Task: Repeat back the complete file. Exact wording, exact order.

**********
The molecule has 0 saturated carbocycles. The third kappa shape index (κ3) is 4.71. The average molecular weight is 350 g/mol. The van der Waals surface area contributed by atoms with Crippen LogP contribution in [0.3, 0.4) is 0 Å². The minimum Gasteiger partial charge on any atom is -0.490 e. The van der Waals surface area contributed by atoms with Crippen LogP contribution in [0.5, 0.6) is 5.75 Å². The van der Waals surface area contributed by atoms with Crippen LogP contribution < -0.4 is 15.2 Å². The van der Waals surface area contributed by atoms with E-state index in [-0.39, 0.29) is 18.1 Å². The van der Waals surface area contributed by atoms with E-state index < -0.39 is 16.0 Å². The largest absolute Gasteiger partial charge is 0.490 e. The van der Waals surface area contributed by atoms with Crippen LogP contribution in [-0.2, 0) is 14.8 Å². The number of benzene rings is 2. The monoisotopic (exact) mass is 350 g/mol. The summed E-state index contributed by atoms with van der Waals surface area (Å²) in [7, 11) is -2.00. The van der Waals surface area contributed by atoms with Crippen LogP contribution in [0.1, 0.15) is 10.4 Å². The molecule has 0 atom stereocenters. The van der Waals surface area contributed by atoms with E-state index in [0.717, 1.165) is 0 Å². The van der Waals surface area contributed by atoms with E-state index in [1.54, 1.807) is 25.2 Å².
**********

The molecule has 0 saturated carbocycles. The third kappa shape index (κ3) is 4.71. The average molecular weight is 350 g/mol. The van der Waals surface area contributed by atoms with Crippen LogP contribution in [0.3, 0.4) is 0 Å². The minimum Gasteiger partial charge on any atom is -0.490 e. The van der Waals surface area contributed by atoms with Crippen LogP contribution in [0.5, 0.6) is 5.75 Å². The van der Waals surface area contributed by atoms with Crippen LogP contribution < -0.4 is 15.2 Å². The van der Waals surface area contributed by atoms with E-state index in [-0.39, 0.29) is 18.1 Å². The van der Waals surface area contributed by atoms with E-state index < -0.39 is 16.0 Å². The largest absolute Gasteiger partial charge is 0.490 e. The van der Waals surface area contributed by atoms with Crippen LogP contribution in [-0.2, 0) is 14.8 Å². The number of benzene rings is 2. The monoisotopic (exact) mass is 350 g/mol. The summed E-state index contributed by atoms with van der Waals surface area (Å²) in [7, 11) is -2.00. The van der Waals surface area contributed by atoms with Crippen LogP contribution in [0.1, 0.15) is 10.4 Å². The molecule has 0 atom stereocenters. The van der Waals surface area contributed by atoms with E-state index in [0.717, 1.165) is 0 Å². The van der Waals surface area contributed by atoms with E-state index in [1.54, 1.807) is 25.2 Å².